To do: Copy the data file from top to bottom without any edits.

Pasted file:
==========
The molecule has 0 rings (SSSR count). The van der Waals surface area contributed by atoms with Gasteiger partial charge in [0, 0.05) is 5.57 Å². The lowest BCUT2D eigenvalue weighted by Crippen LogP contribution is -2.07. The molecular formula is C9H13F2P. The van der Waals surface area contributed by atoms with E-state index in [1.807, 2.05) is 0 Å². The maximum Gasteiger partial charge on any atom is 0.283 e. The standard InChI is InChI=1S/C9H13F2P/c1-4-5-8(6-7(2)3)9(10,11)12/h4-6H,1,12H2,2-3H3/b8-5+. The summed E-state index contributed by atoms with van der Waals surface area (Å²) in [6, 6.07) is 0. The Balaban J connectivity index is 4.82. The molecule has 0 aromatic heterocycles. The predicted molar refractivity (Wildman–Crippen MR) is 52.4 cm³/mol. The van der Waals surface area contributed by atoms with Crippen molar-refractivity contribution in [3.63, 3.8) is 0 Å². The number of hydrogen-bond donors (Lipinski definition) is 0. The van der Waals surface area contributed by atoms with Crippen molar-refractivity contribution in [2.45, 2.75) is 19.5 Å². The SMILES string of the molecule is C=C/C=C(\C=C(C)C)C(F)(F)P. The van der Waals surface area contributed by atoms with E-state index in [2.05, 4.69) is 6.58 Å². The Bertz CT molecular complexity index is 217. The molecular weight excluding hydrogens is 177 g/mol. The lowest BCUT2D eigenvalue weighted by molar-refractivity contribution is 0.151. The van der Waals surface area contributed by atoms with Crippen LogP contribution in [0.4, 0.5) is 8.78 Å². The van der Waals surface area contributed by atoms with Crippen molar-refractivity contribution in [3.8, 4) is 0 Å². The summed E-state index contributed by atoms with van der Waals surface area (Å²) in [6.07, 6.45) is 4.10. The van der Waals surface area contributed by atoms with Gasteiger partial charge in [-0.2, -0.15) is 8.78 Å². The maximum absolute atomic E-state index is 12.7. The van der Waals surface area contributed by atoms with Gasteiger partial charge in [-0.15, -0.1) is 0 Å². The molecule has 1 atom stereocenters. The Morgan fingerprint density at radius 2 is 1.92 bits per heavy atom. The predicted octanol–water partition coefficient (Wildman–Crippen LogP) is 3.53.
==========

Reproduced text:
The molecule has 0 rings (SSSR count). The van der Waals surface area contributed by atoms with Gasteiger partial charge in [0, 0.05) is 5.57 Å². The lowest BCUT2D eigenvalue weighted by Crippen LogP contribution is -2.07. The molecular formula is C9H13F2P. The van der Waals surface area contributed by atoms with E-state index in [1.807, 2.05) is 0 Å². The maximum Gasteiger partial charge on any atom is 0.283 e. The standard InChI is InChI=1S/C9H13F2P/c1-4-5-8(6-7(2)3)9(10,11)12/h4-6H,1,12H2,2-3H3/b8-5+. The summed E-state index contributed by atoms with van der Waals surface area (Å²) in [6, 6.07) is 0. The Balaban J connectivity index is 4.82. The molecule has 0 aromatic heterocycles. The predicted molar refractivity (Wildman–Crippen MR) is 52.4 cm³/mol. The van der Waals surface area contributed by atoms with Crippen molar-refractivity contribution in [3.63, 3.8) is 0 Å². The number of hydrogen-bond donors (Lipinski definition) is 0. The van der Waals surface area contributed by atoms with Crippen molar-refractivity contribution in [2.45, 2.75) is 19.5 Å². The SMILES string of the molecule is C=C/C=C(\C=C(C)C)C(F)(F)P. The van der Waals surface area contributed by atoms with E-state index in [2.05, 4.69) is 6.58 Å². The Bertz CT molecular complexity index is 217. The molecular weight excluding hydrogens is 177 g/mol. The lowest BCUT2D eigenvalue weighted by molar-refractivity contribution is 0.151. The van der Waals surface area contributed by atoms with Crippen LogP contribution in [0.4, 0.5) is 8.78 Å². The van der Waals surface area contributed by atoms with Crippen molar-refractivity contribution in [3.8, 4) is 0 Å². The summed E-state index contributed by atoms with van der Waals surface area (Å²) in [6.07, 6.45) is 4.10. The van der Waals surface area contributed by atoms with Gasteiger partial charge in [-0.2, -0.15) is 8.78 Å². The maximum absolute atomic E-state index is 12.7. The van der Waals surface area contributed by atoms with Gasteiger partial charge in [-0.15, -0.1) is 0 Å². The molecule has 1 atom stereocenters. The Morgan fingerprint density at radius 2 is 1.92 bits per heavy atom. The predicted octanol–water partition coefficient (Wildman–Crippen LogP) is 3.53.